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Future repertoire


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#16 Treefrog

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Posted 02 October 2004 - 03:20 PM

What luck! There's a gamelan at the University of Chicago!

Thanks to all, and especially to sandik for providing a good synopsis of the context.

#17 Treefrog

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Posted 10 October 2004 - 07:13 PM

Looks as though I'm not the only one wondering about the Joffrey's future. Sid Smith in the Chicago Tribune writes about the Joffrey after Arpino.

. . . rumors have been circulating in the dance community that there is a move on the part of his board of directors to oust Arpino in the near future.

Arpino and the troupe's response is unequivocal: The Joffrey Ballet here has the rights to all Arpino and Joffrey ballets "in perpetuity," and there is no move to retire Arpino, who, in fact, has a contract through 2007 and plans to be on hand for the troupe's 50th anniversary celebration, beginning in 2006. . .

And there is a plan for succession, strengthened by key promotions last summer, which the company says may be the source of the current rumors. . .

As for the succession plans here, last summer the company promoted two longtime ballet masters (and former dancers), Adam Sklute and Cameron Basden, to the newly created positions of assistant artistic directors. Still in place and crucial to the organization's future are two additional ballet masters, Mark Goldweber and Charthel Arthur. The four embody the notion of almost venerable continuity. All four worked under Joffrey himself, before his 1988 death, and three of them -- Sklute, Basden and Goldweber -- began as young dancers with the Joffrey II, the troupe's apprentice company.



#18 Jack Reed

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Posted 12 October 2004 - 12:41 PM

Leigh, thanks. On reflection while reading your post, I realized the that the Cotillon I wanted and hoped for this time around is one a ballet master has breathed life into, one I probably can't have.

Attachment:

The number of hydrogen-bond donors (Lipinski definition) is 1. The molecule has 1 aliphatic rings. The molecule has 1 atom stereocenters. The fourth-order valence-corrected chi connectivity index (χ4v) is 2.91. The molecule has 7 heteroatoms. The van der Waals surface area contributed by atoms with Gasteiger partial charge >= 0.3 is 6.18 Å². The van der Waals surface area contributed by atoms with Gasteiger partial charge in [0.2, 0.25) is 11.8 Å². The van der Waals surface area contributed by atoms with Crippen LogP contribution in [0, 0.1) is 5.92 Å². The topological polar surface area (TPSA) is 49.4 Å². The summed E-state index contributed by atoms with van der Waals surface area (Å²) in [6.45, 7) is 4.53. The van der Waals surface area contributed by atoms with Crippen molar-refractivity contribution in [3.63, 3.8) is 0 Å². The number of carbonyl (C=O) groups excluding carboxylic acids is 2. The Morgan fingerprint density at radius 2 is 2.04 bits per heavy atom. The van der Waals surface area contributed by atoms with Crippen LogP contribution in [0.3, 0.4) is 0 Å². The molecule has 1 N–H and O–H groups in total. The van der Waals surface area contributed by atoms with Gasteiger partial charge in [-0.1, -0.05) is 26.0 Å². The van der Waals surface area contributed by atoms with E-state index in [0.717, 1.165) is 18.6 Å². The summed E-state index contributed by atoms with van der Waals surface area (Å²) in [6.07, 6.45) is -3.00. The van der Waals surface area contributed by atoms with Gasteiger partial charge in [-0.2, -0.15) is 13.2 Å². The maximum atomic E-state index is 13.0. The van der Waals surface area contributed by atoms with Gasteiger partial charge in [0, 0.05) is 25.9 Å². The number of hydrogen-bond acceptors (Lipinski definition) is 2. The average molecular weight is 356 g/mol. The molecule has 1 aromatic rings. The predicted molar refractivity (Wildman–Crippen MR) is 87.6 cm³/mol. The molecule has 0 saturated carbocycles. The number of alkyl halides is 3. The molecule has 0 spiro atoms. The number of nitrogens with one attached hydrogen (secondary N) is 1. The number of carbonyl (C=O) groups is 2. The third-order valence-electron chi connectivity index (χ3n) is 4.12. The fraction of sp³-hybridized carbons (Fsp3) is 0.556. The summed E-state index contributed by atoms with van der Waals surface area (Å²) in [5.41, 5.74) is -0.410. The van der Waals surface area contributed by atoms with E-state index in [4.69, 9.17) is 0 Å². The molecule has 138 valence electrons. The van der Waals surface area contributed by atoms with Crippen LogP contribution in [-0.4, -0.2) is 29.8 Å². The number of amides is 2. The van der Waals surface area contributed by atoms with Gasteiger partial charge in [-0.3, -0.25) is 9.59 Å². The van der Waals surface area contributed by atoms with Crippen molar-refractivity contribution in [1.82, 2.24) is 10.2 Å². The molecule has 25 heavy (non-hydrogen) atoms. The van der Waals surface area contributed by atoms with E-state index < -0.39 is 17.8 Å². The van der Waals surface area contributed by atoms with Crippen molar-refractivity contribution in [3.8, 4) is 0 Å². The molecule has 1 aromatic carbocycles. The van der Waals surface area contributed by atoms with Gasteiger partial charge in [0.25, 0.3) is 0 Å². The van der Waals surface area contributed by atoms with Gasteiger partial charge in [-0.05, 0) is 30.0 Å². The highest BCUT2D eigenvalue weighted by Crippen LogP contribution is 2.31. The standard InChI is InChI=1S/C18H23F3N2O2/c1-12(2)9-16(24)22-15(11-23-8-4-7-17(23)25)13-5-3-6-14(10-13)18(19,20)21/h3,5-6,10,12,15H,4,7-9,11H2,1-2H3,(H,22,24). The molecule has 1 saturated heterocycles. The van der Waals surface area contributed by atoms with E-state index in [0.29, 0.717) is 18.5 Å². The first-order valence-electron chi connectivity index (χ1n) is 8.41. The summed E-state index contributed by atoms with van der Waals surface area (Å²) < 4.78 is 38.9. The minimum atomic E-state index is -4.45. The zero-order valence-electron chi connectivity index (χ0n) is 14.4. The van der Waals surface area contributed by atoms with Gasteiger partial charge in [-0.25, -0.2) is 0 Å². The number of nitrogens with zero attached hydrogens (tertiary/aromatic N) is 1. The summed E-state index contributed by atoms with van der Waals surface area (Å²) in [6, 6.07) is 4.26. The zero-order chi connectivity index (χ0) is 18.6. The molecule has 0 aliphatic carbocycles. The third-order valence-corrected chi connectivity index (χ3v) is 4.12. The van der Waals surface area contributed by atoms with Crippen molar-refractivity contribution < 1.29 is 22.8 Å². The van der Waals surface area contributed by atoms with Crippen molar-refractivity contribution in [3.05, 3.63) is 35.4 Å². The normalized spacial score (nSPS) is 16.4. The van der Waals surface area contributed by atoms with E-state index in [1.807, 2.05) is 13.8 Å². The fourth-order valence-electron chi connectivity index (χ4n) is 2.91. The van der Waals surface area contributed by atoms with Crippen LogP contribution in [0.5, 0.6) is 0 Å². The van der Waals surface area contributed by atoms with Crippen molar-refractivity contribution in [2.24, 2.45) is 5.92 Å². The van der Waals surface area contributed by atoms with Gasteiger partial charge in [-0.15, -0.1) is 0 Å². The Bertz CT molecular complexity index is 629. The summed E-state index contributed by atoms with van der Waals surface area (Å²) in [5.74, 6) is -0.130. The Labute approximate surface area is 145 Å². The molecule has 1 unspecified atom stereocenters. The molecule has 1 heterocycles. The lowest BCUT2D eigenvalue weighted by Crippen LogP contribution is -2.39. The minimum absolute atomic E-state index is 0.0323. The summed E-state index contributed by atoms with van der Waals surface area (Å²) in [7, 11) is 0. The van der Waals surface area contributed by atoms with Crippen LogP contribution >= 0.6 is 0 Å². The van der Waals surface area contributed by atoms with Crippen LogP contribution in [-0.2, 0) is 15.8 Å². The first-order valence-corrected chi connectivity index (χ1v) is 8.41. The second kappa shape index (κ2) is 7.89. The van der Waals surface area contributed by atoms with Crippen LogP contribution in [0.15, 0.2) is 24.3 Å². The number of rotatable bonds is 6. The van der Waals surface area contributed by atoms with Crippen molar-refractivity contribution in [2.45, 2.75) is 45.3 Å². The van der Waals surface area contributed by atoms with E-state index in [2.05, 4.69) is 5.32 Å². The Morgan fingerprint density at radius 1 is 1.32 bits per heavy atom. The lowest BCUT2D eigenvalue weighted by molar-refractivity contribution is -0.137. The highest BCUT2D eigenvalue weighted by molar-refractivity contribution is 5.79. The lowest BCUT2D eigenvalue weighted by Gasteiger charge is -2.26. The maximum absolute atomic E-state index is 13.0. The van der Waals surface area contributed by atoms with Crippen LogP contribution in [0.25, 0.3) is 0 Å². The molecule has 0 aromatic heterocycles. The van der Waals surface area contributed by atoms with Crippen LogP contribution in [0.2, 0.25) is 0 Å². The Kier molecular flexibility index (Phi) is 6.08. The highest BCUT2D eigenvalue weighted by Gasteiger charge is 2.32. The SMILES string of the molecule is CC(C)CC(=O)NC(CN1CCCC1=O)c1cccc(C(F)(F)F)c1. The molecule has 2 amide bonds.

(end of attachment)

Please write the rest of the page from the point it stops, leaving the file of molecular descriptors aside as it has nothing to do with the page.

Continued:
I hadn't remembered that what I saw in 1990 was a Hodson-Archer prodution (Read your program, Jack!) and blamed the cast rather than their preparation for the fizzled "Hand of Fate" pas de deux and the remoteness (rather than presence) of much of the rest, more lively though that seemed than the H-A Sacre. (Liveliness related, perhaps to the recognisability of Balanchine's steps? And as he would say, did say, "Steps? Steps are what?" We have here a case in point, I think.)

So maybe it's best forgotten, if in sorrow...

#19 Leigh Witchel

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Posted 13 October 2004 - 10:09 AM

Or maybe waiting to be reawoken :wink: I just feel that revivals need to be approached with scholarly responsibility, but as a theatrical event. Otherwise everyone chalks it up to "historical interest" and the ballet is as dead as ever because nobody made a case for its revival.

#20 Jack Reed

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Posted 13 October 2004 - 11:03 AM

Or maybe waiting to be reawoken


What an inspiring metaphor and a fascinating concept! But how? As the years roll by, doesn't the possibility of this reawakening eventually disappear for one ballet after another? Doesn't the project we're discussing mean that time is up for Cotillon already, for example?

#21 Leigh Witchel

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Posted 13 October 2004 - 11:37 AM

Again, call me a cock-eyed optimist, but I believe in both ballet and ballerina parthenogenesis. It's happened with earlier revivals of the Bournonville works (the chain was never utterly broken though) and in the same way, every now and again a dancer comes along way after a choreographer's death who dances like s/he knew the choreographer personally.


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